Thomathy, I don’t think it’s splitting hairs at all, I think there’s a major difference that comes about in discussions with theist apologists all the time. Maryam says ‘I am an atheist because of my hatred of religion/Islam’. I am saying that it is more accurate to say ‘I take a militant stance in my atheism because of my hatred of religion/Islam’. I deal with theists every day that are greatly concerned with social justice, they see (whether correctly or not) their religion as being helpful to the world at large. To imply that you’re an atheist BECAUSE of the harm it does isn’t addressing the actual existence claim in the first place, it’s only addressing consequences of that belief in various origanizations, and it’s easily dismissed by those whose experience is different. The logical implication is that if there was no social harm, you might believe in God. I’m open to the possibility that I’m missing something here, otherwise I wouldn’t be bringing it up, I just don’t see how there’s not a logical error in stating ‘I believe X does not exist because belief in X causes Y behavior in people.’

  26. Antiochus Epiphanes says

    fwiw, I told my high-school religion teacher* once that I was an atheist, and he corrected me by saying that I was indifferent. I didn’t think at the time that those were mutually exclusive; I hadn’t thought about my atheism all that carefully, and I was certainly not married to it, and yet, I just didn’t believe.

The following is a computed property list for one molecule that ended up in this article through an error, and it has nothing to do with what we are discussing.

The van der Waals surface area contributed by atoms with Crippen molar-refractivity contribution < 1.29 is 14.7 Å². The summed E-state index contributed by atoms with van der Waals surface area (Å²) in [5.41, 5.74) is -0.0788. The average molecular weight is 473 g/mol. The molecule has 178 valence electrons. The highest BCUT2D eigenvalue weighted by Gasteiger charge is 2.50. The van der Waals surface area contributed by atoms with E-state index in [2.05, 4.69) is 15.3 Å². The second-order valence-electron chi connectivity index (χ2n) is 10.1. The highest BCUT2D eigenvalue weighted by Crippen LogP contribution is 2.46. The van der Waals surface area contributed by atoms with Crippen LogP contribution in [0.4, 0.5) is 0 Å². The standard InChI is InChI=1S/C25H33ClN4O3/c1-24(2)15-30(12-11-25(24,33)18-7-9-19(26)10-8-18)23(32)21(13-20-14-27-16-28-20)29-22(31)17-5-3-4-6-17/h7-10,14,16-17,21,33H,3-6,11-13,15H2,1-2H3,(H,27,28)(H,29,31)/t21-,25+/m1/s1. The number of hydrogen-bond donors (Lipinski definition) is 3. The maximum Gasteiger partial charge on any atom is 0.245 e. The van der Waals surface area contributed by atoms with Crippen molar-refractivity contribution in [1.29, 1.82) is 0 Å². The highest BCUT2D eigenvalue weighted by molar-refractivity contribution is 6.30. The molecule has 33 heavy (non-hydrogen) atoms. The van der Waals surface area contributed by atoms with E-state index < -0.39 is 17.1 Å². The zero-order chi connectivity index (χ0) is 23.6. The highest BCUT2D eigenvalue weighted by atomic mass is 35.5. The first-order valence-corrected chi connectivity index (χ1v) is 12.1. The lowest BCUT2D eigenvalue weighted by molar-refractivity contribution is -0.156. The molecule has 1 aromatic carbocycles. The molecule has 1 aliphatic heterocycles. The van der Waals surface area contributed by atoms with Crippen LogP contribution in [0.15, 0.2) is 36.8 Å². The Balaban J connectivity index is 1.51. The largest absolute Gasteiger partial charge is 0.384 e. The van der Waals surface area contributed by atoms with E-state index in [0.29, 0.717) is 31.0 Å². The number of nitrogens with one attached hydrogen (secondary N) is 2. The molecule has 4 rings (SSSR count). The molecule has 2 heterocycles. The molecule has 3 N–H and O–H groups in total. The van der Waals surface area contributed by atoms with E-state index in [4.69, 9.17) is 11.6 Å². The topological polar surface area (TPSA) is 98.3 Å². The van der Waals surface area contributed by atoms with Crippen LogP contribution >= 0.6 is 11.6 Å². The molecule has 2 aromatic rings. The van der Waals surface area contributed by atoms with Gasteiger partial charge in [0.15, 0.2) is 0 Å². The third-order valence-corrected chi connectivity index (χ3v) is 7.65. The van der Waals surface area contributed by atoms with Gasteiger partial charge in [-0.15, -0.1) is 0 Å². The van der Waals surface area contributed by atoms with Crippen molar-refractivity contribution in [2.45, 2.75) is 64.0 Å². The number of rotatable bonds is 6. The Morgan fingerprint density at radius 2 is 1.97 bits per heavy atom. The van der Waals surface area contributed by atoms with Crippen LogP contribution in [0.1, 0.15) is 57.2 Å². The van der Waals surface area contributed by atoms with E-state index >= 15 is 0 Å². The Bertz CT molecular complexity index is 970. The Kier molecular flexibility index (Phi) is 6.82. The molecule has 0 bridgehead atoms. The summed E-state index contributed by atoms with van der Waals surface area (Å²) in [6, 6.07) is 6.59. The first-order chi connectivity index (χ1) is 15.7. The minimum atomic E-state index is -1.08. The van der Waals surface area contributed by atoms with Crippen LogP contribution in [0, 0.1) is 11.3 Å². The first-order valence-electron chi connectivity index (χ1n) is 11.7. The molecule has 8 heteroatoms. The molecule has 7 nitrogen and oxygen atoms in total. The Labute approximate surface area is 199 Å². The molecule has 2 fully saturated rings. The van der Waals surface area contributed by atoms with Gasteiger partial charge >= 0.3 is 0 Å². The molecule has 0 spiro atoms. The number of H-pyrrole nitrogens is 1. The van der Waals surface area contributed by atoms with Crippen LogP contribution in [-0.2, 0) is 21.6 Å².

Now my atheism and I are married and have been for 22 years. We have 16 wonderful children.

    *Catholic school…this was actually one of my favorite teachers Of All Time. He was giving me shit for failing to examine what was in that context a rejection of belief. While he had a propensity for being strident and wrong, I always felt that he treated me like an adult. Which is more-or-less what I wanted when I was 16.

  27. says

    There seems to be this notion of “I’m a scientist; therefore, I am logical.” Thus, any suggestion otherwise threatens self-perception to such a degree that it must be dismissed.

    I suppose we dare not speak the name of the most obvious recent example of this? :)

    It is much easier to see other people’s faults than our own. I mean, if we saw those faults easily, we probably would have done something about it already. So the ones that remain elusive, unexamined, and sometimes even protected – are obviously the stubborn and most prevalent.

    When you get out of the realm of the infinitely controllable, quantifiable, and coherent – just a little bit – the modes of thinking that scientists are skilled at start to fail.

    I talked to a Chemist once who thought very strongly that all social sciences were pseudoscience. Of course, to me, Chemistry was just sort of a miss-mash of vague rules ripe with exceptions and approximations; a sort of ugly repulsive science where otherwise rationale men played with Flourine to show their virility.

    HA!

    I don’t think all atheist scientists are “science atheists” – whatever that is. Although they can be good for go-to people when it comes to defending science against religiously motivated or political attacks; science does not lead to atheism in the ways that many paint it.